Understanding the basic principle of a relatively straightforward mechanism by which an active substance operates upon a fungal pathogen (Fludioxonil makes dormant spores burst) allows for greater consideration of effective application timing. For example; given this knowledge, it is clear that an application of Fludioxonil once spores have germinated and then infected a plant, thereby causing visible signs of damage, is somewhat akin to bolting the proverbial door once the horse has bolted.

On the flip side, an application of Fludioxonil prior to an outbreak of fungal disease – as the result of reference to historical records and checking of upcoming weather patterns and forecasts which indicate disease is highly likely to occur – would serve to remove dormant spores eagerly lying in wait for conditions to favour them.

Additionally, combining the antisporulant action of Fludioxonil alongside the plant cell wall-strengthening action of foliar calcium would further help to fight off disease by providing the plant itself with the resources it requires to bolster its defences.

Finally; combining these actions with good old-fashioned principles of aeration, to allow the soil to respire, and dew removal to inhibit the fungal pathogens ability to grow and infect across the leaf surface, and you have before you the core fundamentals of an Integrated Pest Management Plan for combating fungal diseases on sports turf in December.  

One quick word on soil water management, where surfaces are prone to water logging; then consider the use of a penetrant wetting agent to drive moisture away from the surface; not only will this reduce surface humidity, helping to mitigate pathogen attack, it will also allow the soil to maintain effective respiration which reduces stress on the plant and helps to maintain populations of beneficial microorganisms.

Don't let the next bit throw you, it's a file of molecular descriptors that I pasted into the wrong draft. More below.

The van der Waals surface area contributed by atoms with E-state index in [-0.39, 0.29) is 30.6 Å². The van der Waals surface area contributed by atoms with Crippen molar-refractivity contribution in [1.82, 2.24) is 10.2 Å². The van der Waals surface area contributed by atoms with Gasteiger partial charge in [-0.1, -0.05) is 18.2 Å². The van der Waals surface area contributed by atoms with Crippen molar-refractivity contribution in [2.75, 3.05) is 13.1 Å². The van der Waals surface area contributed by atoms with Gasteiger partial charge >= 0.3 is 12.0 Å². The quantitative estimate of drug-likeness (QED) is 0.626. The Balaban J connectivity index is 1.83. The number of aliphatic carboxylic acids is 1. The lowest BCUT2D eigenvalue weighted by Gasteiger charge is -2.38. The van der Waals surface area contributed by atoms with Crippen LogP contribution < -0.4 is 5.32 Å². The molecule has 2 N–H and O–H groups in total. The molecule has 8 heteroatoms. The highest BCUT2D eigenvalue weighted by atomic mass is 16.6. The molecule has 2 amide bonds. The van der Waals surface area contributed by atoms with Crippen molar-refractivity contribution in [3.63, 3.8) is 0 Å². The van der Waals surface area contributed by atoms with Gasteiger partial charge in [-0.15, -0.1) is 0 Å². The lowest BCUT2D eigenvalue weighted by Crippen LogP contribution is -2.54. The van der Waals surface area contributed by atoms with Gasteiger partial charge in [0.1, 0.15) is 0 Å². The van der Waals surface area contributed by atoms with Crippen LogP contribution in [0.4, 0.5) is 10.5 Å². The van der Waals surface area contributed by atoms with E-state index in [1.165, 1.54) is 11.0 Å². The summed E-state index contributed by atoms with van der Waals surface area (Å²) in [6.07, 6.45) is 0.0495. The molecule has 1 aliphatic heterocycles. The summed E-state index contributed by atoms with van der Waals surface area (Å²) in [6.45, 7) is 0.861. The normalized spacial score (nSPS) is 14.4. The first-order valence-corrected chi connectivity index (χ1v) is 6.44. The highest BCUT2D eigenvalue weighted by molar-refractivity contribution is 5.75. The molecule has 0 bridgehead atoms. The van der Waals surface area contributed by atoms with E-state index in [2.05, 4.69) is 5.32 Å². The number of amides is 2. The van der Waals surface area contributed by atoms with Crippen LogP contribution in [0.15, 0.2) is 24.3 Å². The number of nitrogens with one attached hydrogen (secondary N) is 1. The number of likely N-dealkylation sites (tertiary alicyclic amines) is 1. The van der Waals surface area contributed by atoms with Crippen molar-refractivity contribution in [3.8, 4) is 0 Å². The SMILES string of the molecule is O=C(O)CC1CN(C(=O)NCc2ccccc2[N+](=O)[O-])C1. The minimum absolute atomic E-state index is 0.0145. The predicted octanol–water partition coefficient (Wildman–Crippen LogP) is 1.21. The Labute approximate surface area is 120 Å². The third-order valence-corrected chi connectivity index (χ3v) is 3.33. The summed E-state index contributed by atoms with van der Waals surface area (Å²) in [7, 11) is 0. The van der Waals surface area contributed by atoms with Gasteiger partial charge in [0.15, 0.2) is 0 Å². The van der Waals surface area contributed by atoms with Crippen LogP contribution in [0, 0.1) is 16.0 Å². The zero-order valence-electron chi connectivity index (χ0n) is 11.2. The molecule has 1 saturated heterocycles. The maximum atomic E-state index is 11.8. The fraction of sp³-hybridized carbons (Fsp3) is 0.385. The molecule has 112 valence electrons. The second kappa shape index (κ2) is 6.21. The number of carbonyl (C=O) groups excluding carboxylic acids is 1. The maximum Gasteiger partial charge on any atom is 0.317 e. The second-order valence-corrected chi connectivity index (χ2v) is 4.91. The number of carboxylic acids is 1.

Finally, be sure to investigate areas which were dry in the summer; do not presume moisture will have yet penetrated at depth, and consider that if not sufficiently rehydrated over the winter, soils will start drier in the spring. Should another dry summer come to pass, the onset of water stress will become apparent sooner, again a penetrant wetting agent will help to alleviate this problem.

When looking back at weather records over the past forty-five years, summer 2018 may be considered something of a freak occurrence; however, inspection of weather records over the past five to ten years indicates such extremes are becoming more and more common. The lesson then is not to presume spring and summer 2019 will not be similar to 2018, it may very well turn out that way.

As always prior consideration and then adequate preparation for a range of potential extreme scenarios is paramount to maximising sustained quality of turf surfaces throughout any given year.

With some machines not currently being used, take the time to carry out an overhaul or send them away for a service.

  • inspect and clean machinery before putting away for the winter
  • replace worn and damaged parts as necessary
  • empty fuel tanks as petrol will go stale over winter
  • maintain a stock of consumables for your machinery
  • secure machinery nightly with good storage facilities and strong locks
  • record makes and models and take pictures of your equipment as additional reference
  • don’t leave it to the last minute when servicing dealers will be very busy

Pitchcare provide a range of courses suitable for tennis clubs. In most cases, the courses can be held on site using the club's own equipment and machinery.

More information

Some of the other courses available are:

  • Chainsaws - CS30 and CS31
  • H&S Refresher Training on Combined Turf Care Equipment; Tractors and Trailers; All Mowers (Ride-on and Pedestrian)
  • Machinery Courses on ATVs; Tractors: Brushcutters/Strimmers; Mowers (ride-on and Pedestrian)
  • Pesticide Application (PA courses)
  • Stem Injection of Invasive Species (Japanese Knotweed etc.)
  • Basic Trees Survey and Inspection

More details about all the courses can be found on our new Grounds Training website, or you can email Chris Johnson for information.

 

Other Key Tasks

  • repair and maintain fence lines
  • cut back any hedges and trees and prune shrubs
  • take down and store all tennis equipment, ensuring that it is clean and dry before doing so
  • repair/update equipment as necessary